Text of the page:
Why Does My Washing Machine Smell Bad?

The unique scent of clean linens is so beloved and calming that there are a number of products on the market today that mimic it, from candles to room sprays. Unfortunately, there is one smell associated with laundry that no one tries to replicate, and that is a musty washing machine. If you’ve ever asked yourself the question, “Why does my washing machine smell bad?” you’re not alone. The good news is, this common problem can be easily resolved and prevented with just a few simple steps.

Cause and Effect

One of the most frequent questions we receive from our clients here at Mr. Appliance® is “Why does my washer stink?” That unpleasant scent is typically caused by the growth of microorganisms within the drum or gaskets of your front-loading or high-efficiency washing machine. The hot, moist environment created by the wash cycle, coupled with the presence of leftover detergent or fabric softener, is the ideal home for mildew, mold, and bacteria. Without adequate drying time this organic matter will continue to decay, resulting in a detectable odor in and around the machine that can easily spread to your laundry, and in more extreme cases, may even travel throughout your home.

Washing Machine Odor Removal Tips and Tricks

Bring on the Heat

In an effort to save money on the cost of energy you may be tempted to use the cold water setting for the bulk of your laundry, but it’s important to run your last load of the day in hot water to help remove any existing residue.

Use the Right Products

If you own a front-loading machine it is important to use the right detergent. Those which are formulated for use in today’s high-efficiency machines produce fewer suds, resulting in less film left behind at the end of each cycle.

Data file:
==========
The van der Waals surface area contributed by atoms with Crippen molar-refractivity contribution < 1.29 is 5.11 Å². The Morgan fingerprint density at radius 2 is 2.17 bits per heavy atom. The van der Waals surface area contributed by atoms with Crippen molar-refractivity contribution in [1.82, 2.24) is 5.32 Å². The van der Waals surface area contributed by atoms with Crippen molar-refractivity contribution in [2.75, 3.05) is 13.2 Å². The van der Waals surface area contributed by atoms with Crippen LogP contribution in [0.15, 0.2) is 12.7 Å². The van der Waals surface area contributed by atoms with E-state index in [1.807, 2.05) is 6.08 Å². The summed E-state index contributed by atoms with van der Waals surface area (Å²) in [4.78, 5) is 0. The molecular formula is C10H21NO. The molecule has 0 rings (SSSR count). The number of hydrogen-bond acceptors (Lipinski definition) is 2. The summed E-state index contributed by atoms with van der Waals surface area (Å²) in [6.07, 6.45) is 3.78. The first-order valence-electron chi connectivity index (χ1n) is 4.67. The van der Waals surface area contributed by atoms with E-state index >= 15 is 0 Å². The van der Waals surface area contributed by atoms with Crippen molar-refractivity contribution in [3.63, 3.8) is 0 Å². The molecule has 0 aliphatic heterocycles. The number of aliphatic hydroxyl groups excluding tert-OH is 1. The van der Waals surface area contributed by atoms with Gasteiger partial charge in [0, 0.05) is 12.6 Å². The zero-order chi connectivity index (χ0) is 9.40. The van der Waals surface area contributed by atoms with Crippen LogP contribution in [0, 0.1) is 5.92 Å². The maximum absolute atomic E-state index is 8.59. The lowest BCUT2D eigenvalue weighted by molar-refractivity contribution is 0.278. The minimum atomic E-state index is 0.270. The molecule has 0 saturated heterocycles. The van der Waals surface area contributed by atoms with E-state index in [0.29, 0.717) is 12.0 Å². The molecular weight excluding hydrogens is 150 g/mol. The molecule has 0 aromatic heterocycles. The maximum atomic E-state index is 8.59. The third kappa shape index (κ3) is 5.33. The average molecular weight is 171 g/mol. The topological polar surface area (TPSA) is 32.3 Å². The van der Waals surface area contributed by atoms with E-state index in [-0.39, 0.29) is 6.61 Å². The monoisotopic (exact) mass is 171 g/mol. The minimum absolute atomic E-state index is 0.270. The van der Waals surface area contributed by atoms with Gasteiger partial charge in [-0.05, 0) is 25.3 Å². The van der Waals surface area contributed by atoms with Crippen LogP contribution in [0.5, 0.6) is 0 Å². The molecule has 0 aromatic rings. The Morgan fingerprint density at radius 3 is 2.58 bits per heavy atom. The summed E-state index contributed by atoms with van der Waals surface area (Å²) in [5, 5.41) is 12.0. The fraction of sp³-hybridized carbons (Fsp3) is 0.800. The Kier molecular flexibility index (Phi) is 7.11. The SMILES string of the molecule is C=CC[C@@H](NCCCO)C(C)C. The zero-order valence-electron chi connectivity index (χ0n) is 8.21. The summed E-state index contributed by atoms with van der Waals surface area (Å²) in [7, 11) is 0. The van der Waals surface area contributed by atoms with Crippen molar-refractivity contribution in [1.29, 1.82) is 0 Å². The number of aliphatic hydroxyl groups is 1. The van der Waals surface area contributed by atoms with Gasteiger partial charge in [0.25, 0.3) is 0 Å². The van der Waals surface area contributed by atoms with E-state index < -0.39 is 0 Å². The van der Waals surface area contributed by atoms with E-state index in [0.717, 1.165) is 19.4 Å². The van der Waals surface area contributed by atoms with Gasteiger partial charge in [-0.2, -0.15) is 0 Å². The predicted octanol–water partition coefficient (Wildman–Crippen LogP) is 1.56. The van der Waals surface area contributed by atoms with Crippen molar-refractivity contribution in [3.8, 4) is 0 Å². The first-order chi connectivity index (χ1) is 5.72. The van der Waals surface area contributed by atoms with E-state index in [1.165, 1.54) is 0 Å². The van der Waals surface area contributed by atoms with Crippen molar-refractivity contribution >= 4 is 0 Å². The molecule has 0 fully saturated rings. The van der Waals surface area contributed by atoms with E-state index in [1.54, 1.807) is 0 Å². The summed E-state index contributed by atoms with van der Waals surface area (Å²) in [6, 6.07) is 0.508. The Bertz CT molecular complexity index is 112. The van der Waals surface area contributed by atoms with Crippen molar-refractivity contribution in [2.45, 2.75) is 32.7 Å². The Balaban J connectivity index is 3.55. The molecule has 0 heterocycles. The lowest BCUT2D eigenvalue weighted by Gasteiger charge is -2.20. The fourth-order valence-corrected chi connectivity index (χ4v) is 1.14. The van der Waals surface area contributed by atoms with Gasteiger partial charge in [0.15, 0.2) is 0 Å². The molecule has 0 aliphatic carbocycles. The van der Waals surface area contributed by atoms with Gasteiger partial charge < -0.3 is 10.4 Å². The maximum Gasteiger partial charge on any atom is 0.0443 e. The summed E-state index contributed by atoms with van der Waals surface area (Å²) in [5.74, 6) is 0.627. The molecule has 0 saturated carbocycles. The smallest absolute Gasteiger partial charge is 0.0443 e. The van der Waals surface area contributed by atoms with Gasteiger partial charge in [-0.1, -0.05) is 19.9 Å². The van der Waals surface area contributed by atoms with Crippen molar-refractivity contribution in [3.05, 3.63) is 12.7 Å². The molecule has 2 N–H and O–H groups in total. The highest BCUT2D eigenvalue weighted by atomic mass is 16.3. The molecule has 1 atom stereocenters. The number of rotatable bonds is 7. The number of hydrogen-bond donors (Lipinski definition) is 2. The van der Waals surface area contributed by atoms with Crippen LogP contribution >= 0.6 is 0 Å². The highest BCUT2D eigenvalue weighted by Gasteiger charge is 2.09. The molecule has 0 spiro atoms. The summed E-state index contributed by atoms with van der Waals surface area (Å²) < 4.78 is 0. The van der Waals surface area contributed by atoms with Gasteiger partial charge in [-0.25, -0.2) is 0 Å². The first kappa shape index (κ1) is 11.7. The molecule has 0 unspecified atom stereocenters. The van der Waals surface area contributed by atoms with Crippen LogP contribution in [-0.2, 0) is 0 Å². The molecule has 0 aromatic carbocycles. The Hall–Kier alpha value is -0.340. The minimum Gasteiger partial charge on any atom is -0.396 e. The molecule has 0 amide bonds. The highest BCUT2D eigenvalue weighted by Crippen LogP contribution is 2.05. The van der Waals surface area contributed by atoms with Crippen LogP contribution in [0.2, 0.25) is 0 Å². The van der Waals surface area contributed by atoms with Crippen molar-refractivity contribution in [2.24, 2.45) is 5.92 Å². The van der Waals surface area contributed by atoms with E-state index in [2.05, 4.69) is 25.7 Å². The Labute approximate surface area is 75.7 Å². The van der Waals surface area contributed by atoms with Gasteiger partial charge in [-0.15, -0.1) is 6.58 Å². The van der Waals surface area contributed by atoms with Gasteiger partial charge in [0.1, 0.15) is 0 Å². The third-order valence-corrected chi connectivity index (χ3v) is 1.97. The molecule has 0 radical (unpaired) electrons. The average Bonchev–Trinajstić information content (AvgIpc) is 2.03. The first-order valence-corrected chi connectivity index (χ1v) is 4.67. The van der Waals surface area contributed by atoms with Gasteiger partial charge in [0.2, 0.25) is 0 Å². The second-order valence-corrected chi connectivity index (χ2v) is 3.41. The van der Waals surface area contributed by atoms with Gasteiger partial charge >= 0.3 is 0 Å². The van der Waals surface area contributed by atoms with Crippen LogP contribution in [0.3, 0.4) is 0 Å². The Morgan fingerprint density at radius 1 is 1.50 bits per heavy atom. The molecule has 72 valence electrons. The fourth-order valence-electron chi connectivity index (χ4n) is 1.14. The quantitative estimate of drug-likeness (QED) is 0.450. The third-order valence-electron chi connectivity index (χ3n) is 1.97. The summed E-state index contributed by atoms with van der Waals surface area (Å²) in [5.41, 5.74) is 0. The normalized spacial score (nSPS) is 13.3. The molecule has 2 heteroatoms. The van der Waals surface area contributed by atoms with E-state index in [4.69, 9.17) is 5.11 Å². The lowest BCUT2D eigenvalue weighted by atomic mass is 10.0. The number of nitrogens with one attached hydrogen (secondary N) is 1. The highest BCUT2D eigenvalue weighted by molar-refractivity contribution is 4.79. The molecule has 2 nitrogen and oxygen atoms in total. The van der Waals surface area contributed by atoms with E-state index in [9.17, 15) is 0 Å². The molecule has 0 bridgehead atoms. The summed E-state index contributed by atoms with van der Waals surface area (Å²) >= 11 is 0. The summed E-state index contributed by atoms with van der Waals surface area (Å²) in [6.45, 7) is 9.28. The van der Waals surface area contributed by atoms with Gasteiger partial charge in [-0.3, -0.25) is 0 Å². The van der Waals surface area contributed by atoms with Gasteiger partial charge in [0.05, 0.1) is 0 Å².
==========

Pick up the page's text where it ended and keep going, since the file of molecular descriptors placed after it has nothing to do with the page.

Increase Circulation

Proper airflow is needed to help dry the interior components of your washing machine. Promptly remove your laundry at the end of the wash cycle, and be sure to leave the door open at the end of each load to allow residual moisture to dissipate. For added protection, consider installing an exhaust fan or dehumidifier in your laundry room to speed up the drying process.

Clean Your Machine

Whether you choose to include your laundry room as part of your professional cleaning service or opt to do it yourself, it’s important to clean both the washer and dryer on a regular basis. There are a number of home and commercial remedies on the market to help make this chore a breeze, including:

  • Baking Soda – Dissolve one-quarter cup of baking soda in one-quarter cup of water and pour the solution into your machine’s soap dispenser.
  • Vinegar – Next, add two cups of plain white vinegar to your empty washing machine and run a hot cycle without the presence of any laundry. The combination of baking soda and vinegar is effective at dissolving grease, grime, and other residues that may be lurking in your washer.
  • Commercial Washing Machine Cleaner – Peruse the laundry aisle at your favorite store and look for a washing machine cleaner that can be added to your laundry. The additional height of the water and abrasive action from a load of clothing or towels will aid the cleaning process.
  • Elbow Grease – The rubber seal around the door of the machine is a common sight for mold and mildew. Use a clean, damp cloth and a mild detergent, or a mixture of vinegar and water to clean. Be sure to dry the gasket when finished with a second clean cloth and leave the door open to promote circulation.

Need additional help with your washer and dryer? Enlist a Mr. Appliance technician to get the job done right.

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